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    Post-prostate biopsy infection: Incidence and preventive steps

    New prophylactic measures address problems of drug resistance, infectious complications


    Dr. Casey
    Transrectal ultrasound (TRUS)-guided prostate needle biopsy is a procedure performed frequently in response to an elevated PSA level or abnormal digital rectal exam in order to diagnose prostate cancer. Recently, with studies promoting prostate biopsy at lower PSA cut-offs, such as 2.5 ng/mL or above age-specific medians (Urology 2006; 67:316-20) and the increased need for repeat prostate biopsies in men with low-risk prostate cancer undergoing active surveillance protocols, the number of prostate biopsies performed in the future is likely to increase.

    Dr. Schaeffer
    Prostate biopsy is generally considered a safe procedure, although beset by frequent minor complications such as hematuria, hematospermia, rectal bleeding, and voiding symptoms in about half of patients (Urology 2000; 60:826-30). Major complications such as infections, significant bleeding, and urinary retention are rare. The reported incidences of asymptomatic bacteriuria and bacteremia following prostate biopsy are 20% to 53% and 16% to 73%, respectively (J Urol 2000; 164:76-80). Symptomatic infectious complications are lower, with published rates of febrile urinary tract infection after prostate biopsy of 0.8% to 4.5% and rates of sepsis of 0.05% to 1.7% (Urology 2000; 60:826-30; J Urol 2001; 166:856-60; J Urol 2004; 171:1478-81; Sao Paulo Med J 2006; 124:198-202; J Formos Med Assoc 2007; 106:929-34).

    This article discusses the rising incidence of both fluoroquinolone resistance and serious post-biopsy infectious complications, and offers recommended preventive measures, including a new algorithm incorporating targeted antimicrobial prophylaxis based on rectal swab cultures.

    Infections and antimicrobial resistance

    Although the use of prophylactic peri-procedural antimicrobials has reduced the incidence of symptomatic infectious complications, the specific antimicrobial to be used and the duration of treatment are not uniformly agreed upon. Fluoroquinolones are widely used due to their oral administration, minimal side effect profile, broad-spectrum coverage of both colorectal and urinary flora, high concentration within prostatic tissue, and long-lasting urinary bactericidal activity. Additionally, there is controversy in the literature regarding the use of pre-procedure bowel preps to prevent infectious complications.

    Given their wide usage as prophylaxis during urologic procedures and as treatment for urologic infections, resistance to fluoroquinolones is beginning to emerge. Recent reports have demonstrated increasing rates of fluoroquinolone-resistant symptomatic urinary tract infections following prostate biopsy (J Urol 2008; 179:952-5; J Urol 2011; 185[suppl]:e574, abs. 1434). Additionally, there have been numerous case reports of extended-spectrum beta-lactamase (ESBL)-producing bacteria causing post-prostate biopsy febrile urinary tract infections and sepsis. ESBL are enzymes that mediate resistance to extended-spectrum (third-generation) cephalosporins (eg, ceftazidime [Fortaz, Tazicef], cefotaxime [Claforan], and ceftriaxone [Rocephin]) and monobactams (eg, aztreonam [Azactam]) but do not affect cephamycins (eg, cefoxitin [Mefoxin] and cefotetan) or carbapenems (eg, meropenem [Merrem], imipenem/cilastatin [Primaxin] and ertapenem [INVanz]) (Urology 2006; 68:1169-74).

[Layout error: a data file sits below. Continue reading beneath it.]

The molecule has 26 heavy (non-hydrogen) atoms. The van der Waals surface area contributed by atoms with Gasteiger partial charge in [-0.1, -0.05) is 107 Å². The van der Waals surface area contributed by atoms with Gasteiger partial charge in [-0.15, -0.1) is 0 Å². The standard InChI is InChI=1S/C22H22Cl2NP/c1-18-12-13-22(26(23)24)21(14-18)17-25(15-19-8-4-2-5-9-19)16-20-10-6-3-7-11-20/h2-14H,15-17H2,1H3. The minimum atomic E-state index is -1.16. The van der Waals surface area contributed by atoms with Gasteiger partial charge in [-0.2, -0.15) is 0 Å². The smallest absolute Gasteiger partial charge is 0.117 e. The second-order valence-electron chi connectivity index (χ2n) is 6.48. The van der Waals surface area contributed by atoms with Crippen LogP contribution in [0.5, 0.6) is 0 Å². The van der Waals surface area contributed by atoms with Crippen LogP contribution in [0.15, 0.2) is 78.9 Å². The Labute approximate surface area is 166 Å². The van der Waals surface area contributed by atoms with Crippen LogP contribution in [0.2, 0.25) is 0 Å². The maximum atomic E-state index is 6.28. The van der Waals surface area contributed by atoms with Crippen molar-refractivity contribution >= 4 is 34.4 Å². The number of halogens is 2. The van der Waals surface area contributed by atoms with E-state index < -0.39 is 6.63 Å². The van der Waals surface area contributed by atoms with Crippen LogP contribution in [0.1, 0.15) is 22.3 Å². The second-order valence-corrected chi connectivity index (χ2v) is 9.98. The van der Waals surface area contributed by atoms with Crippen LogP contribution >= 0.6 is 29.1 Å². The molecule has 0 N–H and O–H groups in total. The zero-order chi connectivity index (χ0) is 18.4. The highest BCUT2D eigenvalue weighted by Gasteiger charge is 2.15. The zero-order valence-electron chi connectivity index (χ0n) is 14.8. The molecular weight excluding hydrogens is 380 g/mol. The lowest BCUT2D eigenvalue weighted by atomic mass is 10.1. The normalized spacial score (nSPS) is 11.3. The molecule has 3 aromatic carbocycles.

ESBL resistance is usually encoded on large plasmids that often carry genes conferring resistance to other nonrelated antimicrobials (including fluoroquinolones, trimethoprim-sulfamethoxazole [Bactrim, Septra DS], penicillins, and aminoglycosides), leaving few therapeutic options. Ena et al demonstrated a significant increase in the proportion of ESBL-producing Escherichia coli isolates from urine samples collected in their hospital, from 0.2% to 5.52% between 1999 and 2004 (Urology 2006; 68:1169-74). Risk factors for the development of fluoroquinolone-resistant or ESBL-associated sepsis include recent use of third-generation cephalosporins, fluoroquinolones, or aminoglycosides; relationships to health care workers; indwelling catheters; and history of urinary tract disorders (eg, retention, nephrolithiasis, etc.) (Am J Infect Control 2005; 33:326-32; Urology 2006; 68:1169-74).

    Table: Hospital admission rates for complications following TRUS biopsy
    Finally, a recent study by Nam et al has demonstrated an increasing hospital admission rate after prostate biopsy, from 1.0% in 1996 to 4.1% in 2005 (J Urol 2010; 183:963-9) (table). The majority (71.6%) of admissions were for infectious complications, with the rate of such admissions increasing from 0.6% in 1996 to 2.6% in 2005. In a complementary U.S. study performed in the Medicare population, Johns Hopkins researchers found rising rates of biopsy-related infectious complications, particularly in more recent years (J Urol 2010; 183[suppl]:e815, abs. 2096). The recent rise in hospital admissions for infectious complications following prostate biopsy and increased rates of fluoroquinolone resistance are cause for concern. Therefore, urologists must be proactive in preventing complications.


    Anthony J. Schaeffer, MD
    Dr. Schaeffer, a member of the Urology Times Editorial Council, is professor and chairman, department of urology, Feinberg School of ...


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